Ask The Rabbi

Ask the Rabbi #22

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Ask the Rabbi

May 21, 1994; Issue #22

This issue is dedicated in memory of J. Joshua Goldberg Z'L

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Contents:
  • Erasing Torah from computer software or screens
  • How is a person 'stoned to death'?
  • Subscription Information
  • Back issues are indexed both by issue no. and by subject
  • Ohr Somayach Home Page

  • Erasing Torah from computer software or screens

    Yoel Strimling of St. Louis wrote:

    Dear Rabbi,

    Is one allowed halachically to delete e-mail that includes Divrei Torah [Words of Torah]? Can one rely on the fact that since is has no physical being, it is not the same as a piece of paper that has [Words of] Torah written on it?

    Also, Shammai Linsky of Brooklyn wrote:

    Dear Rabbi,

    What is the halacha concerning Torah which is stored on devices such as disk drives, etc.? Is it permissible to erase at will?


    Dear Yoel and Shammai,

    The Talmud lists seven names of G-d that may not, under any circumstances be erased -- even if a scribe makes an error when writing a Sefer Torah. The Shulchan Aruch states that even *one letter* from these names may not be erased. Other Kitvei Kodesh [Holy Writings] have less stringent rules, but are generally forbidden to erase.

    An apparently similar question was posed to Rabbi Moshe Feinstein, zt'l, regarding erasing blessings and Torah from audio cassettes. He wrote that since the words are not stored in the form of 'letters', he can find no clear prohibition against 'erasing' them. One might reason, however, that 'letters' are in fact present on a computer monitor.

    On the other hand, the letters are not directly written by human hand, and in fact are not written at all in the conventional sense. They are not a continuous form; rather they are comprised of flashing pixels of light as the screen is "refreshed" many times per second.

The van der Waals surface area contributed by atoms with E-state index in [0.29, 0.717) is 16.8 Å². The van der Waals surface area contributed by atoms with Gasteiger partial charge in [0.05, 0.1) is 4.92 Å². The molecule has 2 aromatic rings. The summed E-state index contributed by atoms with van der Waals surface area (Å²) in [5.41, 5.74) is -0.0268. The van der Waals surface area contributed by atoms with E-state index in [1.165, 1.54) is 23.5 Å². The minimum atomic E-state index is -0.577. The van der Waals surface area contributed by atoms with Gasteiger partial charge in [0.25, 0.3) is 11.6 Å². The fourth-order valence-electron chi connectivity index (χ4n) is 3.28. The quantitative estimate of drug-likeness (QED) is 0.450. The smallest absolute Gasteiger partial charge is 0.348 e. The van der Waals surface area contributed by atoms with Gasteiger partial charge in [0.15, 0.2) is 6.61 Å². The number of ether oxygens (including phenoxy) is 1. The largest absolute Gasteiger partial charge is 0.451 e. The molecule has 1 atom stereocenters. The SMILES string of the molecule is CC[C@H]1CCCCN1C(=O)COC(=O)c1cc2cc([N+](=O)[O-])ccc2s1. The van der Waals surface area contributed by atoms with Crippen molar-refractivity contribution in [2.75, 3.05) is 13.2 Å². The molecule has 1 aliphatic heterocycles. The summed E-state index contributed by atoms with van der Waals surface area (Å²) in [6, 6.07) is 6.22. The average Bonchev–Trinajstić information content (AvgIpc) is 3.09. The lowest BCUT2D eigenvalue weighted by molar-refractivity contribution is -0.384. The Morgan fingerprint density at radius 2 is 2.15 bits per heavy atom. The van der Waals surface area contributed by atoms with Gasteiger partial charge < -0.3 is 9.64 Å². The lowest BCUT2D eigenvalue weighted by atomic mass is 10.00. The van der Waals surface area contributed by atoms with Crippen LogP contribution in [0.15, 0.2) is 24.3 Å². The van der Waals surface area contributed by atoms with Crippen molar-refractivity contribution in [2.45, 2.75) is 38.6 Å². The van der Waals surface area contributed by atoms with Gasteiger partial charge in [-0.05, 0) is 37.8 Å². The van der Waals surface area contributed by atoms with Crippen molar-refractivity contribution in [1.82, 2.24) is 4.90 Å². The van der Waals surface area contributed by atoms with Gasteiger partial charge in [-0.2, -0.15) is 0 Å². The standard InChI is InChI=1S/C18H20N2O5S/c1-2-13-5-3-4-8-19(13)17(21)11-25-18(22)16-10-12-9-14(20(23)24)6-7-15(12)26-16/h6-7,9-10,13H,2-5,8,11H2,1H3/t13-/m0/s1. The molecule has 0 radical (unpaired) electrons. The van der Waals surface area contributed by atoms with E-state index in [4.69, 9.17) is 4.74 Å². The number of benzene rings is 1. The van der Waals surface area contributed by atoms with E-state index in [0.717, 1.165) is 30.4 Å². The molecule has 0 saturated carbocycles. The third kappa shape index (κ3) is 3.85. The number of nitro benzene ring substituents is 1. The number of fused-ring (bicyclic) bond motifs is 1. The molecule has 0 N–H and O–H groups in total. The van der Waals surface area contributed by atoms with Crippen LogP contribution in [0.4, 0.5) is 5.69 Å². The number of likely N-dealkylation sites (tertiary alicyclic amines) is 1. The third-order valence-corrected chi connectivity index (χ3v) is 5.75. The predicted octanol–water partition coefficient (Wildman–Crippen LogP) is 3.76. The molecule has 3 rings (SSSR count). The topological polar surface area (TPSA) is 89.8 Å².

We presented these questions about erasing and deleting Divrei Torah from computer screens and software to Rabbi Chaim Pinchas Scheinberg, shlita. He ruled it is permitted to erase them and delete them in the normal manner.

    Sources:

    • Talmud - Tractate Shavuot, page 35a.
    • Shulchan Aruch - Yoreh Deah 276:9.
    • Pitchei Teshuva - Yoreh Deah 283, note Bet.


    How is a person 'stoned to death'?

    Andy from Milwaukee asked:

    Dear Rabbi,

    I was always under the impression that 'stoning' was done by a group of people who actually threw rocks at the victim until he was killed; and then someone told me that the victim is not actually stoned but is thrown off of a building (BTW, where did they find buildings in the desert?) Which is correct?


    Dear Andy,

    I don't know about a building in the desert, but I have heard of a hotel called 'The Sands' :-) .

    The Mishna in Tractate Sanhedrin teaches:

    "The stoning building is two stories. One of the witnesses pushes him [the victim off of the building] onto his back...."

    The Mishna goes on to teach that if the victim doesn't die from the fall, then the other witness throws a stone onto him, and if this doesn't do the trick, then all of Israel stone him.

    A poignant insight into the punishment of stoning is offered Rabbi Samson Raphael Hirsch. He explains why it is quite fitting that the person receive punishment by the "hands of" the Earth (pushed to the ground and hit with stone):

    "The particular part of the Earth that carries out the sentence on its immoral inhabitant is the Land, the possession of which is attached to its inhabitants keeping the laws of morality...and which as repeatedly stated, rejects and expels immoral people...he is isolated, rejected, "thrust back" from the surface of the Earth which otherwise would bear him as she maternally bears all her creatures."

    Sources:

    • Tractate Sanhedrin, page 45a.
    • Rabbi S.R. Hirsch - Vayikra 20:2.


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